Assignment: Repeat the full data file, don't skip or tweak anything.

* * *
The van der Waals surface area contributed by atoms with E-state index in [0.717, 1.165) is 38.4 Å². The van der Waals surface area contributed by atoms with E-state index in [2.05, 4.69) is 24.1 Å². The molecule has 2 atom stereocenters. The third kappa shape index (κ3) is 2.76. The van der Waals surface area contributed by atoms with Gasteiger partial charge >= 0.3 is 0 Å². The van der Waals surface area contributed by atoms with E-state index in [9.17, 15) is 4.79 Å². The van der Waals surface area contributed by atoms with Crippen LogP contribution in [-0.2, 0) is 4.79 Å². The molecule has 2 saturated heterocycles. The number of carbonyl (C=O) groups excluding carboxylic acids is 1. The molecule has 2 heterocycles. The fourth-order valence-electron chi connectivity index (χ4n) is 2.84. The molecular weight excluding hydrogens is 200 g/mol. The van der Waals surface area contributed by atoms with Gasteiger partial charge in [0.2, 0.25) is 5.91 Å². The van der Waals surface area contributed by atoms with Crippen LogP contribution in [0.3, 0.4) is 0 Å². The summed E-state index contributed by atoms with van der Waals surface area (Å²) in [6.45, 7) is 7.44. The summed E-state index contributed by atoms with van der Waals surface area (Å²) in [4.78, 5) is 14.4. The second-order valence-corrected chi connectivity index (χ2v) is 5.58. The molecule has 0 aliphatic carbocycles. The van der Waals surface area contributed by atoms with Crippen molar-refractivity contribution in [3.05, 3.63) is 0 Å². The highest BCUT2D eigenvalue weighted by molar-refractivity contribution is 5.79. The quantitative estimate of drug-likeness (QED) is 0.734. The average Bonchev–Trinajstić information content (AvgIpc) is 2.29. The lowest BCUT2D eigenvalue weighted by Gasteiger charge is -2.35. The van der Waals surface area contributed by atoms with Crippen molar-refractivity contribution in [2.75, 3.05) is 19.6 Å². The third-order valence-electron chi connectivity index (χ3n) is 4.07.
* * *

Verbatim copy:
The van der Waals surface area contributed by atoms with E-state index in [0.717, 1.165) is 38.4 Å². The van der Waals surface area contributed by atoms with E-state index in [2.05, 4.69) is 24.1 Å². The molecule has 2 atom stereocenters. The third kappa shape index (κ3) is 2.76. The van der Waals surface area contributed by atoms with Gasteiger partial charge >= 0.3 is 0 Å². The van der Waals surface area contributed by atoms with E-state index in [9.17, 15) is 4.79 Å². The van der Waals surface area contributed by atoms with Crippen LogP contribution in [-0.2, 0) is 4.79 Å². The molecule has 2 saturated heterocycles. The number of carbonyl (C=O) groups excluding carboxylic acids is 1. The molecule has 2 heterocycles. The fourth-order valence-electron chi connectivity index (χ4n) is 2.84. The molecular weight excluding hydrogens is 200 g/mol. The van der Waals surface area contributed by atoms with Gasteiger partial charge in [0.2, 0.25) is 5.91 Å². The van der Waals surface area contributed by atoms with Crippen LogP contribution in [0.3, 0.4) is 0 Å². The summed E-state index contributed by atoms with van der Waals surface area (Å²) in [6.45, 7) is 7.44. The summed E-state index contributed by atoms with van der Waals surface area (Å²) in [4.78, 5) is 14.4. The second-order valence-corrected chi connectivity index (χ2v) is 5.58. The molecule has 0 aliphatic carbocycles. The van der Waals surface area contributed by atoms with Crippen molar-refractivity contribution in [3.05, 3.63) is 0 Å². The highest BCUT2D eigenvalue weighted by molar-refractivity contribution is 5.79. The quantitative estimate of drug-likeness (QED) is 0.734. The average Bonchev–Trinajstić information content (AvgIpc) is 2.29. The lowest BCUT2D eigenvalue weighted by Gasteiger charge is -2.35. The van der Waals surface area contributed by atoms with Crippen molar-refractivity contribution in [2.75, 3.05) is 19.6 Å². The third-order valence-electron chi connectivity index (χ3n) is 4.07.